This is a collection of photos of Melbourne public sculptures and their maquettes. Maquette is an arty French word for a ‘model’ from when French was the language of art (now the language of contemporary art is any language that you speak). They are made in a variety of media from wood, wax, clay or anything other inexpensive media that works for the sculptor.
Sculptors make them as visual sketches for themselves but they are also used to get commissions for sculptures. The sculptural equivalent of architectural models. The City of Melbourne has a small collection of these maquettes in their storage, as have the Arts Centre, that were submissions for sculpture commissions.
These models are made directly by the sculptor whereas the full-scale version may be the work of both sculptor, assistants and other fabricators. The models for bronze sculptures are made out of bees wax and multiple bronze editions of these scale models are sometimes made.
Louis Laumen’s Pastor Sir Doug and Lady Gladys Nicholls Memorial (aka Dungala Wamayirr) was originally design to be on opposite sides of each and to be on a higher plinth. Here they are along with James White’s Edmund Fitzgibbon Memorial, along with another unknown statue (possibly Peter Corlett’s John Cain but on a plinth).
A creature with wings cast from a dead bird, a drink-can and a cotton reel and ointment tube as peg-legs. These are the ghosts that haunt the urban landscape, hungry ghosts made from what we throw away. When I first saw Discarded’s low relief sculptures on the street I thought of the frottage work by my favourite Surrealist artist, Max Ernst, for like Ernst surreal creatures, Discarded’s creations are at once absurd, etherial and poetic. Urban textures and debris transformed into treasures.
Street art sculpture is uncommon, even in Melbourne there are less than half a dozen people practicing the art at any one time. Like Junky Projects, the Melbourne-based street-artist who assembles street art sculptures from rubbish found in the street, Discarded assembles her figures from discarded items that she picks up in the street. To this Discarded adds another step, casting and making ceramic copies that she glazes and returns to the street. The ceramic replicas are combined into figures and glued on poles, concrete edges and other pieces of urban infrastructure that are unusable to the muralists and graffiti writers.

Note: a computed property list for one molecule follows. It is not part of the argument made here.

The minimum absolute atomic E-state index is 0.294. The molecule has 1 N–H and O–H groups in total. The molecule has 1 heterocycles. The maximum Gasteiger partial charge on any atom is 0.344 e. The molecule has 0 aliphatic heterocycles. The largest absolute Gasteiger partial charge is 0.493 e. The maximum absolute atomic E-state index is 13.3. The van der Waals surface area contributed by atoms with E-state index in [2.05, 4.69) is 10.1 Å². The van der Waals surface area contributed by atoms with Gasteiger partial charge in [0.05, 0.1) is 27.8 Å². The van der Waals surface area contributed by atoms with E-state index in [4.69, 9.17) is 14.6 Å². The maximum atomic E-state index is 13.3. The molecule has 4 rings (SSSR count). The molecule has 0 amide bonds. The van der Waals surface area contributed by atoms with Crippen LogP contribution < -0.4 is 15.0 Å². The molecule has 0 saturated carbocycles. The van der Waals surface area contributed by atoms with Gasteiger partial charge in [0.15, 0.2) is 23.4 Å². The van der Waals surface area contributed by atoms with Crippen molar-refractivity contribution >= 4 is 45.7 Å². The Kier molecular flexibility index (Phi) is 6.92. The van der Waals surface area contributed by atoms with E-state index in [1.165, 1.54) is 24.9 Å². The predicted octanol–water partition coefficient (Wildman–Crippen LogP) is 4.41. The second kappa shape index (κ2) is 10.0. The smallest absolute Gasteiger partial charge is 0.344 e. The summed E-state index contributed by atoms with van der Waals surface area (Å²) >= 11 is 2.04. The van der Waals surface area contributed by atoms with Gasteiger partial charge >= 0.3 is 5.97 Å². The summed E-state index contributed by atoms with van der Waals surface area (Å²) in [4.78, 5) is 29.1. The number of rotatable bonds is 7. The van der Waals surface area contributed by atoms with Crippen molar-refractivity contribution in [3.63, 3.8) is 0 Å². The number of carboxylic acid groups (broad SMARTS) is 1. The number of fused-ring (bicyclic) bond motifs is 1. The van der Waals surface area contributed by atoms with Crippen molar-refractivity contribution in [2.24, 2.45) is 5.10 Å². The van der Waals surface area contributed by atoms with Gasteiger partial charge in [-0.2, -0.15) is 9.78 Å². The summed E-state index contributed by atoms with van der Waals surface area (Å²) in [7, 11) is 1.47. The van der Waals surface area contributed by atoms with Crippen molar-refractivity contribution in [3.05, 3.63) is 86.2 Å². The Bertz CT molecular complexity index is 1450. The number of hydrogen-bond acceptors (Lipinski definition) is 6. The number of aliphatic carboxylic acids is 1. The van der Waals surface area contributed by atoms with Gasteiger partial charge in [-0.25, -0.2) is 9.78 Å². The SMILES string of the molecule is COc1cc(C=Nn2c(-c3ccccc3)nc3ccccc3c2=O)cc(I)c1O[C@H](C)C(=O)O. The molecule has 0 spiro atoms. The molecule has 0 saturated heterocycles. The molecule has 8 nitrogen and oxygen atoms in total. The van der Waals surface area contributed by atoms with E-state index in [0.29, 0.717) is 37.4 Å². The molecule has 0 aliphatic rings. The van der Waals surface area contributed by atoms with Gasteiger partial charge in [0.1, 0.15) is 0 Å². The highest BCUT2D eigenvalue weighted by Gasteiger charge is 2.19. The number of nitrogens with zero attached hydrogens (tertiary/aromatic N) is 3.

Discarded is a professional ceramics artist working in Melbourne; not surprising given the obvious skill her works exhibits in multiple areas of ceramics from casting to painting. Her own street art is inspired by the work of many other streets artists. “They put in their time and money and give it up for other people to see.”
Discarded’s figures don’t have an obvious meaning, they is open to interoperation. Discarded told me: “I’ve had many instances of my work being very misconstrued. The most alarming was a project I did a couple of years ago on telegraph poles which people thought was signals for people to steal their dogs for illegal dogfighting. So I try to make it a playful/serious, comment on our relationship with the earth.”
Discarded explains: “I sort of have a love/hate relationship with the art world, so it often really inspires me to go to see exhibitions and galleries (best ever experience was going to see the Biennale at Arsenale and being in Athens where street art is wall to wall). But I hate the way art is currently situated in our culture, where generally only what makes it to the gallery is valued. I think we have to remember that the current situation of our art culture is not a set thing, it’s constantly evolving and street art plays a big part in changing the way we view art and also how we can imagine it to be.” And I can only applaud this attitude.
Persistence is an important quality of a street artist: how long does their work last in the urban environment and how many years do they persist in putting things up in the street. Discarded’s work persist even under layers of aerosol paint. As an artist she has persisted more than most, five years so far, and although not prolific she keeps on assembling her creations.
Another important quality for any graffiti writer or street artist is exposure, how far across the city their work can be found. In this respect Discarded is limited and I have only seen her work in the city and along the Upfield train line. It is not as easy for a female street artist to work as it is for a male. So, just be glad that Discarded is still installing her art on Melbourne’s walls and keep your eyes open for her latest creations.